The primary difference with Whisper is in its training data which comprises a much larger, more diverse dataset of audio than typical ASR models. 

 Whisper has been trained on 680,000 hours of audio data – this is magnitudes away from other ASR models which may be trained on far less than 10,000 hours. Further, around 1/3 of the dataset is not in English, and this non-English data also comprises audio from over 98 other languages.  

Whisper does not yet beat other models in some commonly used performance tests, OpenAI explain that this is because of the diversity of its dataset rather than in spite of it. Where it does excel is in tests of robustness, in tests across diverse datasets Whisper made 50% fewer mistakes than existing ASR models. OpenAI have demonstrated that increasing diversity in the training data can improve a models ability to handle accents, multiple languages, background noise and wider vocabularies.  

This is incredibly promising for ASR and accessibility, though there are caveats to Whisper currently. OpenAI have sourced Whisper’s dataset from the internet in much the same way to how they source mass amounts of images and text for DALL.E 2 and GPT-3. This makes the scale of the dataset possible without it costing an exorbitant amount to create, however it can cause the model to produce hallucinations. In this case hallucinations are text that is not at all related to the audio provided. These mistakes can be quite jarring too – a compilation of these from Twitter user Ryan Hileman shows the model transcribing rambling, incoherent paragraphs from single word audio clips.   

The developers of Whisper also acknowledge that the model is still lacking on many languages, the data has been sourced from English focused parts of the internet which still results in a bias towards English. There are also indications from Whisper that increasing the dataset in this way can only go so far to improve the model, they note that the increase in English language performance begins to diminish noticeably between 13,000 and 54,000 hours of data.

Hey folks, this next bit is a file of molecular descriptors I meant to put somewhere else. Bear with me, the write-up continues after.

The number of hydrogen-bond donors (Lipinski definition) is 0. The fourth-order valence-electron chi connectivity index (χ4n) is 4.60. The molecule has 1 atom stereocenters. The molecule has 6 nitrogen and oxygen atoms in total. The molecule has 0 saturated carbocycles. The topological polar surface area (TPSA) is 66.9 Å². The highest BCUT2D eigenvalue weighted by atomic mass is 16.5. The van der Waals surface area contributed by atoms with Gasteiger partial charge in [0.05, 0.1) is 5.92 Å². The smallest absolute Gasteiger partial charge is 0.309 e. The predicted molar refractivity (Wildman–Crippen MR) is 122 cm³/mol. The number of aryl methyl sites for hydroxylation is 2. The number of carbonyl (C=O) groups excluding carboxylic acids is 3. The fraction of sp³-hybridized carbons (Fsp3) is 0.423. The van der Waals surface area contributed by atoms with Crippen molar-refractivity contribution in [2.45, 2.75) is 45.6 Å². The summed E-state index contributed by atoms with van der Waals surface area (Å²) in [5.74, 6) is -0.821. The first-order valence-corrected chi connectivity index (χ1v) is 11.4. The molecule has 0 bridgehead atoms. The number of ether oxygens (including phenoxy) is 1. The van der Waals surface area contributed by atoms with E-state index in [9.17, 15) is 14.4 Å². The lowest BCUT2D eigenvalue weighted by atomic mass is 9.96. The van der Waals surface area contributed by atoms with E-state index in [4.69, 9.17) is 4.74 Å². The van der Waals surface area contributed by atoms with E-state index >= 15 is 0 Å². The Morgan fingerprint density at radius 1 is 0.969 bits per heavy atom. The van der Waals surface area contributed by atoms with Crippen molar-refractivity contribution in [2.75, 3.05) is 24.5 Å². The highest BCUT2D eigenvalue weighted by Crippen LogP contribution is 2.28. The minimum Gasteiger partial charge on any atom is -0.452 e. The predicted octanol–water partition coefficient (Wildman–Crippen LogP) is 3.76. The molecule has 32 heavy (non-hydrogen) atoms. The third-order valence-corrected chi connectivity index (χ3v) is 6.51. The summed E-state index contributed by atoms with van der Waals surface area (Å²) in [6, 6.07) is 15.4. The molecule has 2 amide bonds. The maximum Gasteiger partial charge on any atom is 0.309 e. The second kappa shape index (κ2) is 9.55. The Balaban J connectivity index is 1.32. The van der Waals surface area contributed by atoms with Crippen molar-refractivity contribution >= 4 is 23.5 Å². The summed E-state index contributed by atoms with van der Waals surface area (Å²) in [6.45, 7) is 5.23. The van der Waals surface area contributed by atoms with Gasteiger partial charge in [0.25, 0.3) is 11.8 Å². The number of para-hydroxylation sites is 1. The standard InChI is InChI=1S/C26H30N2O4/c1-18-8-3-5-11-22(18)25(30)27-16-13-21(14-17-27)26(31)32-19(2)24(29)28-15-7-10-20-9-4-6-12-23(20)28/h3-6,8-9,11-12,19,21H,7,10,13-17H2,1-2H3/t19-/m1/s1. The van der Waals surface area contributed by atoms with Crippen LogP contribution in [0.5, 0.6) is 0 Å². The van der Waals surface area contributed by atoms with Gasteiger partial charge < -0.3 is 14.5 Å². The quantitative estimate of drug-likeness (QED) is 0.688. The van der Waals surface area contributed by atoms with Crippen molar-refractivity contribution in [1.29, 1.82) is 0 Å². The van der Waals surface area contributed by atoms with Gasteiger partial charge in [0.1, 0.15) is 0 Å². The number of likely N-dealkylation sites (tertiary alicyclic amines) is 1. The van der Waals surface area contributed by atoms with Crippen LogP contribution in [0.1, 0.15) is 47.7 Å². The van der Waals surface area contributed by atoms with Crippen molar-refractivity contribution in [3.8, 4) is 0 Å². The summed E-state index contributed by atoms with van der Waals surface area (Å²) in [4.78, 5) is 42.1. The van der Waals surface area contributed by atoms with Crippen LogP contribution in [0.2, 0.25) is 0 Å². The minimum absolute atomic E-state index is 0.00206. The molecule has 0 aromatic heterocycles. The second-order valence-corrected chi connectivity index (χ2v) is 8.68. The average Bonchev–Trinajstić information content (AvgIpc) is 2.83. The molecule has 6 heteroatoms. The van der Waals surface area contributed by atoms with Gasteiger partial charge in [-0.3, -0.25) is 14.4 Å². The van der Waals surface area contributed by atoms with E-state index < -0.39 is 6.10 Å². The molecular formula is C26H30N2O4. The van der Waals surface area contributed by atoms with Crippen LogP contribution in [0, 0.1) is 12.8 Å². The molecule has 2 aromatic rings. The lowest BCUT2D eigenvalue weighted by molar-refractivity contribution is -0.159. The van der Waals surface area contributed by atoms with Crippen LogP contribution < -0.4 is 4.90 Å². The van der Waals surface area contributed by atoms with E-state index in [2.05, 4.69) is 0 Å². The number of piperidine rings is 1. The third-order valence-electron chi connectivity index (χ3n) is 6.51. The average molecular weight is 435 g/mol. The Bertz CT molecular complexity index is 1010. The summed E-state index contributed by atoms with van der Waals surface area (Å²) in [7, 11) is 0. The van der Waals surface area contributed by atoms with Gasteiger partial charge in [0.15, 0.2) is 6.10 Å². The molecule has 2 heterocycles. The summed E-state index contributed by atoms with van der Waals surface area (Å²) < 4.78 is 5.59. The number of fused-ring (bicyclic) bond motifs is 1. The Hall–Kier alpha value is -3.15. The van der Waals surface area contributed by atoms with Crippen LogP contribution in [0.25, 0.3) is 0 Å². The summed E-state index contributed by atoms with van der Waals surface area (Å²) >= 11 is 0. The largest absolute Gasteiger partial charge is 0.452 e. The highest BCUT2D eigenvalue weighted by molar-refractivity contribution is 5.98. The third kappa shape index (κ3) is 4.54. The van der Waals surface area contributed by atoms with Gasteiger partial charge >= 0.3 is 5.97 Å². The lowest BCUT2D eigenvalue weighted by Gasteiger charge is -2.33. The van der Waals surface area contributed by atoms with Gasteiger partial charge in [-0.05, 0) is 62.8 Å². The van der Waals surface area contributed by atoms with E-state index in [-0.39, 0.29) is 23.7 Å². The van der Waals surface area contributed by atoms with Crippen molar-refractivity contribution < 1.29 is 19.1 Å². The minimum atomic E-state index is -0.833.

Ongoing efforts  

Importantly, Whisper isn’t the only effort to create new and inclusive datasets nor is this the only way we will see ASR improve in the coming years.  

There are several ongoing efforts to crowdsource voice clips in order to achieve diverse data without the issues that arise from internet scraping. You can explore and even contribute to many of these online: 

  • Check out Project Ensemble, an initiative run by Voiceitt to create a data set of non-typical speech. Project Ensemble is part of larger work, The Nuvoic Project, being conducted by Voiceitt with partners, The Karten Network, to develop an application that can process non-standard speech continuously.  
  • Mozilla’s Common Voice project is another seeking to create a large data set which represents voices traditionally excluded from the most commonly used data sets including non-English speakers, disabled people and LGBTQIA+ people.  

Overall, considerable work is going toward remediating the limitations of ASR technology and we should see more accurate, inclusive and useful ASR tools in the coming years that hopefully can alleviate a lot of the difficulties around transcription in education. We cannot predict when or if automatic tools will reach a level that can meet standards like WCAG but the outlook is promising. 

In the meantime, our Accessibility community is a great place to discuss issues and solutions around transcription and other accessibility concerns.   

Find out more by visiting our National centre for AI page to view publications and resources, join their events and discover what AI has to offer through our range of interactive online demos.

Editor’s note: This article was first published on Jisc’s blog.


Helen Nicholson, Jisc, UK